Post # 1
I went for an ultrasound today as I was having spotting. According to LMP, I should be 7w2d. According to ovulation, I thought I was further along.
The tech said she thought she saw a heartbeat, but wasn’t sure if it was mine or baby’s.
I saw the report, and it said the gestational sac measured 7w2d, and the baby 6w3d. It said no fetal cardiac activity.
I didn’t get to speak to an OB, but I have a follow up appointment on Wednesday. I’m just not sure if it’s normal for baby to measure behind the sac? Or behind about a week?
Post # 2
Were you tracking when you ovulated? My OB said ultrasounds can be off by a week, so I wouldn’t panic, especially if it’s possible you ovulated later than you think. I hope you see a strong heartbeat at your followup appt!
Post # 3
I don’t understand what your tech is saying. There’s no mistaking the babies heartbeat for yours in (what I’m assuming is) a vaginal ultrasound. The babies heartbeat would be a very clear flicker on the screen is she could find it. Hopefully your dating is off and maybe it’s just a little early to see a heartbeat. In my experience, with 3 frozen embryo transfers that made that far, my first ultrasound was always scheduled for 6w3d since a heartbeat with expected and seen. And once the embryo could be seen they didn’t measure the sac anymore.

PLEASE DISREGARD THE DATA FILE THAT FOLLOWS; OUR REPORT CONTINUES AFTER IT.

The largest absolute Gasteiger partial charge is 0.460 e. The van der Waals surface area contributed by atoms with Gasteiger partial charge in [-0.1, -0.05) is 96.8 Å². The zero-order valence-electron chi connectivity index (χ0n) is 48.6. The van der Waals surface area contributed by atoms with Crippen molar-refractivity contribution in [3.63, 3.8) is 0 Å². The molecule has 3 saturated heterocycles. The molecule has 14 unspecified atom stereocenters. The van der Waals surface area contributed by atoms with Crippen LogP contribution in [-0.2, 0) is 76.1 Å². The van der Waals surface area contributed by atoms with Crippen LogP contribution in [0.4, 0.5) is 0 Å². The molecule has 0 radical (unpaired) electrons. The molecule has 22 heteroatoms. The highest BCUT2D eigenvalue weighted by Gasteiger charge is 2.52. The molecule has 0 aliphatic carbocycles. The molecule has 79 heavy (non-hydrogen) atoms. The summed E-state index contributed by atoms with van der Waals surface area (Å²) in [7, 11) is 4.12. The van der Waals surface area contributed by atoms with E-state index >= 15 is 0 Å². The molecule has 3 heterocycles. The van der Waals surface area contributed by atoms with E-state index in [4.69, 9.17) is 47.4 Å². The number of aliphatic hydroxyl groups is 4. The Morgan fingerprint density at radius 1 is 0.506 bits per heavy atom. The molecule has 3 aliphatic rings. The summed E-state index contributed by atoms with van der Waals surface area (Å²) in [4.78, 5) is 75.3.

Post # 4
I hope for the best but this might be the beginning of a pregnancy loss. My first pregnancy measured behind gestational age and the bpm was super low. The doctor said it was either because I was wrong about ovulation or I was miscarrying. We scheduled another one for a week later but there was no heartbeat and I lost the pregnancy. Hopefully, this is not the case for you.
Our second worked out. My husband is rocking our son to sleep right now.
Post # 5
- Wedding: September 2017 - California
I’m sorry you are going through this. By this stage I would expect them to be finding a heartbeat, but it’s smart of them to wait and do a follow-up ultrasound so they can be sure what is going on. Mistakes have been made when doctors rely only on a single ultrasound to make a determination on viability.